Harry Thacker Burleigh: Southland Sketches
Composed in 1916, Harry Thacker Burleigh’s Southland Sketches is a great example of Burleigh’s quintessential American style. Scored for violin and piano, Southland Sketches takes the listener on a journey through various quirks of the American style that Burleigh pioneered in the early 1900s.
Opening with a melodic piano introduction, the violin enters and shadows the dotted rhythms from the piano. The two move together through certain parts of phrases to emphasise the subtle changes in rhythm. As the violin part becomes more decorated and rushed with notes, the piano accompaniment always provides a supportive foundation for the soloist. As the melody flourishes near the end, Burleigh reintroduces the opening simple theme that leads the music to its sweet end.
Another piano introduction opens the second sketch, which is marked slower than the previous movement. The lilting violin theme is supported by chordal movement from the piano, as well as the odd quaver movement that aligns the two voices together. As the climax is met as the violin soars into its upper range, the dynamic begins to drop as the opening theme is heard once more, although this time as a fully-realised theme. The piece ends with the two voices uniting on the final chord.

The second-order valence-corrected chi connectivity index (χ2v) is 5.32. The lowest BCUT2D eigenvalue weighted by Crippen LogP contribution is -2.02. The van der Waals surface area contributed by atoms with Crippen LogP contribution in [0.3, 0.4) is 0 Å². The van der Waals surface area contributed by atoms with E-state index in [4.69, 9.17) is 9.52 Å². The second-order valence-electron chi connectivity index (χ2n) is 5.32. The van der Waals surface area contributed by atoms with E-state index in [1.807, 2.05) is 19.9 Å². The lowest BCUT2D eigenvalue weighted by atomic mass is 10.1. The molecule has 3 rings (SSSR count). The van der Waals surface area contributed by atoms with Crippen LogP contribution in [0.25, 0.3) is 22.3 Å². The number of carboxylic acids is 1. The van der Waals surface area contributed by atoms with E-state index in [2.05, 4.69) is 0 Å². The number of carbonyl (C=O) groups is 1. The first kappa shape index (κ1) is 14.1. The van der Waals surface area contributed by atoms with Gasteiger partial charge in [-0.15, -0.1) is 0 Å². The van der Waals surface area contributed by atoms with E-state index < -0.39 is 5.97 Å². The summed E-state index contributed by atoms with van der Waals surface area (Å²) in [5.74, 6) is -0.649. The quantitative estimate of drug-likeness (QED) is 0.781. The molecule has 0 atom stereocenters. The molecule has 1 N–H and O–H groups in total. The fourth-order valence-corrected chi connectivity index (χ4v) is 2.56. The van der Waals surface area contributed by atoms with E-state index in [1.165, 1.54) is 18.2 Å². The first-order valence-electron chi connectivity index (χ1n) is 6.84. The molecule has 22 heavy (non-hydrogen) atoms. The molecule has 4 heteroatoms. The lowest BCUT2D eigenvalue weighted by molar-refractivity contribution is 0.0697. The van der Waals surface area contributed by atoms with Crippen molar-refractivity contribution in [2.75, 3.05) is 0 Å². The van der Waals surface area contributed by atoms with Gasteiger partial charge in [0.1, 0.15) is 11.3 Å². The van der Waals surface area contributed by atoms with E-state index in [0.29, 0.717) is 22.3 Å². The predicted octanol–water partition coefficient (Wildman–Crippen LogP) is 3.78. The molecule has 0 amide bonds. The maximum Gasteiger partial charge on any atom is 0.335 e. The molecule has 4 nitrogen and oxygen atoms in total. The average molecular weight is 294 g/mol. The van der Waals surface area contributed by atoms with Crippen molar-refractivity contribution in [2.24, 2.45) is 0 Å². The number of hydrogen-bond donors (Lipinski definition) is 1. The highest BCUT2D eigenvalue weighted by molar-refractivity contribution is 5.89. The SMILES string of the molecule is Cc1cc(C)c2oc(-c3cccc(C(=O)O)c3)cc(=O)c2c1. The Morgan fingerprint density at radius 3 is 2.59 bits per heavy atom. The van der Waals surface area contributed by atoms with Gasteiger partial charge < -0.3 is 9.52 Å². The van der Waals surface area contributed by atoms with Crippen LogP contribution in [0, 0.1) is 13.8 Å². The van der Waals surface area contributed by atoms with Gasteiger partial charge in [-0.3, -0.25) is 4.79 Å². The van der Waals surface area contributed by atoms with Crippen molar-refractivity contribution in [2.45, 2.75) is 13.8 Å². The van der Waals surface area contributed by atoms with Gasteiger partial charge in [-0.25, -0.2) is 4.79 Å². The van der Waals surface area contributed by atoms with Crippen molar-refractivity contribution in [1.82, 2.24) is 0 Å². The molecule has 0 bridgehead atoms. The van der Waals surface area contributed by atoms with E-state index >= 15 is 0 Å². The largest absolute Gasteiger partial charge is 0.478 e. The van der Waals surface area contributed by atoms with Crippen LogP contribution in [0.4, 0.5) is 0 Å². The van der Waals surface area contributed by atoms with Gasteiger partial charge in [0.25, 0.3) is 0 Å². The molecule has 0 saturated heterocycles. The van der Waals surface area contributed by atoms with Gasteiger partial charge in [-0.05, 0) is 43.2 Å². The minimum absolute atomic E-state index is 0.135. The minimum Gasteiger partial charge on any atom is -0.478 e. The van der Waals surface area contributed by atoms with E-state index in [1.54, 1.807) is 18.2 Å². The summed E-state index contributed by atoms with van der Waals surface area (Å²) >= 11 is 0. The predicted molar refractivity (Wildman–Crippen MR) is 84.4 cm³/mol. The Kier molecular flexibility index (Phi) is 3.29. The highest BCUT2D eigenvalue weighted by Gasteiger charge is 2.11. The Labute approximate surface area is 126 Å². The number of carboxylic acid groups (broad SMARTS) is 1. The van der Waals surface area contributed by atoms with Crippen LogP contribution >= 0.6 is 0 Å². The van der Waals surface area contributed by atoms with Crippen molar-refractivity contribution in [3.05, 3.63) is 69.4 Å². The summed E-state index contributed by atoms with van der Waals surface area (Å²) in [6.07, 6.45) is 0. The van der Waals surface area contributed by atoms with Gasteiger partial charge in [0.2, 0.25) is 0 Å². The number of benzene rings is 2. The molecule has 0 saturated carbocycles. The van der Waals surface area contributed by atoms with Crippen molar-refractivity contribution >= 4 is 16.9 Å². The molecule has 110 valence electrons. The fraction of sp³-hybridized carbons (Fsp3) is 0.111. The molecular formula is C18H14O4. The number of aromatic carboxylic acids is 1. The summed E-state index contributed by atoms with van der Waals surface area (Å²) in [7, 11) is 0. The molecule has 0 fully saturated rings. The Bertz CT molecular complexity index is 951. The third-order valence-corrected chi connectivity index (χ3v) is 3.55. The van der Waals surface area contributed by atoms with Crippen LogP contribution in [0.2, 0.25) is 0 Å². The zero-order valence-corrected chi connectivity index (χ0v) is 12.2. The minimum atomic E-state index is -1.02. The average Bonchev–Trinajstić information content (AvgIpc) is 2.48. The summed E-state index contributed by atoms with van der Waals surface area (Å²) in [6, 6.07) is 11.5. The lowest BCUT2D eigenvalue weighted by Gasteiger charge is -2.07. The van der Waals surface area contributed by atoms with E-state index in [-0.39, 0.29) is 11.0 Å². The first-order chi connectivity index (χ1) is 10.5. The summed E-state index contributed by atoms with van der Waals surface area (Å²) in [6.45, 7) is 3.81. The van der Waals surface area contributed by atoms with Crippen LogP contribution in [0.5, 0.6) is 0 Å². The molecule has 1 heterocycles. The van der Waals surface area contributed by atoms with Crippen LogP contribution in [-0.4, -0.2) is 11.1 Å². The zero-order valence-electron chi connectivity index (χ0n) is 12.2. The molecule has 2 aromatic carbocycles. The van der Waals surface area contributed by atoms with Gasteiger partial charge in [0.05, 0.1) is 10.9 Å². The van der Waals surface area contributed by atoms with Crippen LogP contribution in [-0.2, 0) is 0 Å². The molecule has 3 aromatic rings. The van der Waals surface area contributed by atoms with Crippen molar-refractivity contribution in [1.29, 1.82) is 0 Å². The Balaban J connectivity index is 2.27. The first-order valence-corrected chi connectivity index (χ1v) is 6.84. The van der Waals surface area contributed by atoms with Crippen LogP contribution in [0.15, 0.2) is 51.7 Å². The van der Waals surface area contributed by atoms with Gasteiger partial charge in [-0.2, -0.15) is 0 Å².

An energetic third movement opens with a truly memorable theme. The fluctuation between semiquavers and dotted quavers gives a bounce to this theme which is threaded throughout this whole movement. Burleigh’s harmonic language in this sketch really hones in on the old American style of the early 1900s that was very popular. His use of dissonance is also prevalent here, as the voices clash as they play the same rhythms. After a recap of the opening material, this sketch ends with a spring in its step.
The fastest of the four movements, the intricate melodic writing is showcased from the very start. Quick changes in style are paired with big interval jumps to create excitement and joy. As the opening material is heard once more, an even quicker version of the theme is heard, with Burleigh moving between lyrical and jaunty sections at the flip of a coin. The harmonically-exciting final few bars creates intensity as this suite of sketches comes to its fiery close.
Ⓒ Alex Burns
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